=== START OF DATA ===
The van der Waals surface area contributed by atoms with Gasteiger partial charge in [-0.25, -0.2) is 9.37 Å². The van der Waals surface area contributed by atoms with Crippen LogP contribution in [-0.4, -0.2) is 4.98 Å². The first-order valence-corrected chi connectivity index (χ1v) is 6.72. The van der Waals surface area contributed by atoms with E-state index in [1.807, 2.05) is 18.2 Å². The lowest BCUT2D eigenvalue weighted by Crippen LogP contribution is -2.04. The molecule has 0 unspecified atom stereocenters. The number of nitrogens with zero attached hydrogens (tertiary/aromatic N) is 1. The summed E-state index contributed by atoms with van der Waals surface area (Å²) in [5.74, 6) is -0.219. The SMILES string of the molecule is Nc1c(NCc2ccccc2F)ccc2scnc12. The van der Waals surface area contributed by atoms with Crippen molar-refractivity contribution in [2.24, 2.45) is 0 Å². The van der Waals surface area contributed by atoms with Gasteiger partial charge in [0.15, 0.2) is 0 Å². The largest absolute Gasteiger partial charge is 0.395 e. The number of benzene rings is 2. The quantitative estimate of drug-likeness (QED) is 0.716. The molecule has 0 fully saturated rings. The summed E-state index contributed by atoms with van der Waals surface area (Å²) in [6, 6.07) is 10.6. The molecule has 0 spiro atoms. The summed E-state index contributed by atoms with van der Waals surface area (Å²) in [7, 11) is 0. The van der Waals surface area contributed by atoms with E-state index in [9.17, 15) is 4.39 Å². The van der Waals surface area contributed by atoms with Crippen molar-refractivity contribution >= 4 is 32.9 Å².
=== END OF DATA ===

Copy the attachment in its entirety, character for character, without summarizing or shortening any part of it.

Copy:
The van der Waals surface area contributed by atoms with Gasteiger partial charge in [-0.25, -0.2) is 9.37 Å². The van der Waals surface area contributed by atoms with Crippen LogP contribution in [-0.4, -0.2) is 4.98 Å². The first-order valence-corrected chi connectivity index (χ1v) is 6.72. The van der Waals surface area contributed by atoms with E-state index in [1.807, 2.05) is 18.2 Å². The lowest BCUT2D eigenvalue weighted by Crippen LogP contribution is -2.04. The molecule has 0 unspecified atom stereocenters. The number of nitrogens with zero attached hydrogens (tertiary/aromatic N) is 1. The summed E-state index contributed by atoms with van der Waals surface area (Å²) in [5.74, 6) is -0.219. The SMILES string of the molecule is Nc1c(NCc2ccccc2F)ccc2scnc12. The van der Waals surface area contributed by atoms with Crippen molar-refractivity contribution in [2.24, 2.45) is 0 Å². The van der Waals surface area contributed by atoms with Gasteiger partial charge in [0.15, 0.2) is 0 Å². The largest absolute Gasteiger partial charge is 0.395 e. The number of benzene rings is 2. The quantitative estimate of drug-likeness (QED) is 0.716. The molecule has 0 fully saturated rings. The summed E-state index contributed by atoms with van der Waals surface area (Å²) in [6, 6.07) is 10.6. The molecule has 0 spiro atoms. The summed E-state index contributed by atoms with van der Waals surface area (Å²) in [7, 11) is 0. The van der Waals surface area contributed by atoms with E-state index in [9.17, 15) is 4.39 Å². The van der Waals surface area contributed by atoms with Crippen molar-refractivity contribution >= 4 is 32.9 Å².